Washington's New Net Neutrality Law Might Face a Legal Fight With the FCC
Can the FCC overturn state laws?
Governor Jay Inslee approved a law enshrining net neutrality protections in the state of Washington on Monday. With the bill’s passage, Washington became the first state to enact its own state-wide net neutrality plan following the FCC’s decision to repeal similar regulations in December. The bill bluntly oversteps the wishes of the FCC — and could face a legal fight as a result.
“We know how important this is, we’ve seen the power of the open internet,” Inslee said at the bill signing. “We’re here now to say Washingtonians will be protected from throttling, from fast lanes, and they will be protected in preserving an open and accessible internet.”
While Washington’s move could prove a good check and balance to a regulation that’s been massively unpopular on both sides of the political spectrum, the new legislation could also set the stage for a court battle between the state and the FCC. The FCC said in its December decision that state and local governments may not draft their own rules, because the telecom industry crosses state lines and only the federal government should have the power to enact regulations.
But Governor Inslee disagrees with that argument. “The states have a full right to protect their citizens,” Inslee said. “We know that when D.C. fails to act, Washington state has to do so.”
Based on historical precedent, Inslee may be right. Back in 2015, then FCC chairman Tom Wheeler attempted to block state laws in Tennessee and North Carolina regulating the growth of municipal ISPs. Both states challenged the FCC’s legal maneuver, and a U.S. Court of Appeals ruled in favor of the state governments.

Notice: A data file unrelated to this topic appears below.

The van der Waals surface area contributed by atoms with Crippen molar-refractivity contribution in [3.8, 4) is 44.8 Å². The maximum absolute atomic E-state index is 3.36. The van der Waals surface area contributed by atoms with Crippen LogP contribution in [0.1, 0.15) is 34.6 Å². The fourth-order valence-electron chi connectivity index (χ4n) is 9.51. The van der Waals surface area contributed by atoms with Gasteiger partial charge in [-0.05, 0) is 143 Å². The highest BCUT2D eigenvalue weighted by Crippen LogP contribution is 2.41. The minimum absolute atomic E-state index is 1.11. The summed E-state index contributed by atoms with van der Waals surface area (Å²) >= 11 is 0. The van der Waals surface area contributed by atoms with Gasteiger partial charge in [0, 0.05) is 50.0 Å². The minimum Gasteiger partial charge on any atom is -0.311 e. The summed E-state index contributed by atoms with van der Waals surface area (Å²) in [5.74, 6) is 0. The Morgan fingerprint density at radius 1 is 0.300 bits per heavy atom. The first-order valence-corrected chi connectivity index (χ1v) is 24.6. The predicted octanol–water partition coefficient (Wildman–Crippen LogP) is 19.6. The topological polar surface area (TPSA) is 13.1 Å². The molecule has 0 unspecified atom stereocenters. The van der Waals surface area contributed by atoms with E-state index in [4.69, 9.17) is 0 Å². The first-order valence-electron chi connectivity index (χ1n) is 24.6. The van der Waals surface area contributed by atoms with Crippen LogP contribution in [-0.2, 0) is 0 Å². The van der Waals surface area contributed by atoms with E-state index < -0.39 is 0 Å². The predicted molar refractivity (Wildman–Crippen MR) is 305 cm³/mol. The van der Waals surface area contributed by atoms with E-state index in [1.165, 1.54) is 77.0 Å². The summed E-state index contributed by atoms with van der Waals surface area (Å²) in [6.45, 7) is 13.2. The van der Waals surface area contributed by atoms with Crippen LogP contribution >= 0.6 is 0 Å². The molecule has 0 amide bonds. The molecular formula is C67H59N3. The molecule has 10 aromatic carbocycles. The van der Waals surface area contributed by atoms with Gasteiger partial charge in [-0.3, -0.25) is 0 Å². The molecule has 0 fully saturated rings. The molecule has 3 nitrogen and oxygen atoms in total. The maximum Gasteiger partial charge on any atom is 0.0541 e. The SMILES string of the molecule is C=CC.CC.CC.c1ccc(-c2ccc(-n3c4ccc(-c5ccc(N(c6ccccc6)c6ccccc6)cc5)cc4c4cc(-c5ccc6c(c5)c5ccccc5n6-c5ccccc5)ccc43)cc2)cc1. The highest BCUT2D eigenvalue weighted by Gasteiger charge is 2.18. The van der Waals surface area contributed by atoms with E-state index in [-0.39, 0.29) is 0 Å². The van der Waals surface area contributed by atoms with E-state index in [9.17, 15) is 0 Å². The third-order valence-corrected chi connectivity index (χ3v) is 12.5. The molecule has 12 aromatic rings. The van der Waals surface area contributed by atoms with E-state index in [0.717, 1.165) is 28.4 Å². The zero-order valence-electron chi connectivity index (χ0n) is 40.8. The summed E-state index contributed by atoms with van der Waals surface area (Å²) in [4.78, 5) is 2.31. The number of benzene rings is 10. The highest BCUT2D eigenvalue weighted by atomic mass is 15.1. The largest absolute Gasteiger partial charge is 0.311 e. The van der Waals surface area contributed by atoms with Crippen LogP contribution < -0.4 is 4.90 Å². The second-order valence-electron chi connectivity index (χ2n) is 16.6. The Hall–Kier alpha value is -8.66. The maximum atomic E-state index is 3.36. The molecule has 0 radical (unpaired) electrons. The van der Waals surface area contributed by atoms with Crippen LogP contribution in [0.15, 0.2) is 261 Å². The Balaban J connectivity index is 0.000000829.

It remains to be seen if FCC chairman Ajit Pai will attempt to block Washington’s new net neutrality regulation. For as long as the state bill goes unchallenged, Washingtonians can’t be affected by service providers looking to capitalize on the lack of net neutrality regulations. While other states have erected executive orders that inhibit ISPs with state contracts from blocking or throttling online content, Washington’s plan applies to all internet service provided to all residents within the state.
For the rest of the country, the FCC’s ruling is supposed to go into effect around April 23. It could allow ISPs to control the type of internet content they provide customers, depending on how much they choose to pay. This means we could potentially see tiered access to information coming our way in the near future, with certain sites and platforms only available once users pay a premium fee.
With files from Gabriela Barkho.